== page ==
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Philip said...

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Unknown said...

I’ve looked at other tutorials for this bag-type and yours is the best so far! Very clear pictures! I’ve been sewing since I was in Elementsry school but couldn’t wrap my head around how to make one of these in my head, ha!

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April said...

Thank you! Just finished one and I love it! I am filling it with sewing supplies for my 11 year old daughters birthday. She has started to get the sewing bug too! :)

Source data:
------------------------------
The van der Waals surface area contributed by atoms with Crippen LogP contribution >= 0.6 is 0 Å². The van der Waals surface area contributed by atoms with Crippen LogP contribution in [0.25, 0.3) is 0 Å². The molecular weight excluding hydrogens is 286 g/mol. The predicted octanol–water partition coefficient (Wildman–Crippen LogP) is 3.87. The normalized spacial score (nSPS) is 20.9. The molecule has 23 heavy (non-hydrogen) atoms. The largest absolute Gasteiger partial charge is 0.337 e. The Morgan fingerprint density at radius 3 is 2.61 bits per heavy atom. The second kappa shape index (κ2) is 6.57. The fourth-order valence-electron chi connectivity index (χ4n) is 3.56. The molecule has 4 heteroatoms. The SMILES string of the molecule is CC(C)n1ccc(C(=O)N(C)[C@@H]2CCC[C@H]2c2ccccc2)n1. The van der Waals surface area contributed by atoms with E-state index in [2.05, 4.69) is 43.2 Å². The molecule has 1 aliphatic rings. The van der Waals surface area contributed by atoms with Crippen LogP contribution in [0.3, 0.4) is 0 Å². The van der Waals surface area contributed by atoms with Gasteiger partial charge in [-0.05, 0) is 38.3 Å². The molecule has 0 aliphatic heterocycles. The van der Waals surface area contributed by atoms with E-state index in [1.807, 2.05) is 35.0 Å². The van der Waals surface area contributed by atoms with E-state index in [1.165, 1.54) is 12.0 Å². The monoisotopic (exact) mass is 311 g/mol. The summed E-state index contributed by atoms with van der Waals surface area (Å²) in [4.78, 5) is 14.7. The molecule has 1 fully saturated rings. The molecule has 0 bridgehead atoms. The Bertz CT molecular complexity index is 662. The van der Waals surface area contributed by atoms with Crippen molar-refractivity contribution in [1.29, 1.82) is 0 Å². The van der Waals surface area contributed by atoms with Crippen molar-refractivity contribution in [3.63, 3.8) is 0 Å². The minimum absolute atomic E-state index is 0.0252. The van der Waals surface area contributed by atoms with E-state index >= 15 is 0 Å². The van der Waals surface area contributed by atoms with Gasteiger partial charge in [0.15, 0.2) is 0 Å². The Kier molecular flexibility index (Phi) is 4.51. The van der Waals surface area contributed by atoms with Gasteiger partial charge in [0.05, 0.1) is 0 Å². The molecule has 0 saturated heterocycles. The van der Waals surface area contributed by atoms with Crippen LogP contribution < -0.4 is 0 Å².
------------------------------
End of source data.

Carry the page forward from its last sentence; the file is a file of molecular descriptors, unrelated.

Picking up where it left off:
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Unknown said...

Great tutorial, thank you! What are the dimensions of the finished bag?

MCC said...

Thank you so much for this tutorial, Kelly. You have made it so simple to follow.
Found it just in time for Christmas!

nmaclaird said...

Thank you for a great tutorial! I'd like to add a handle on one end of the bag. What measurement have you used to cut your fabric to create your own handle?

Unknown said...

What fabric did you use?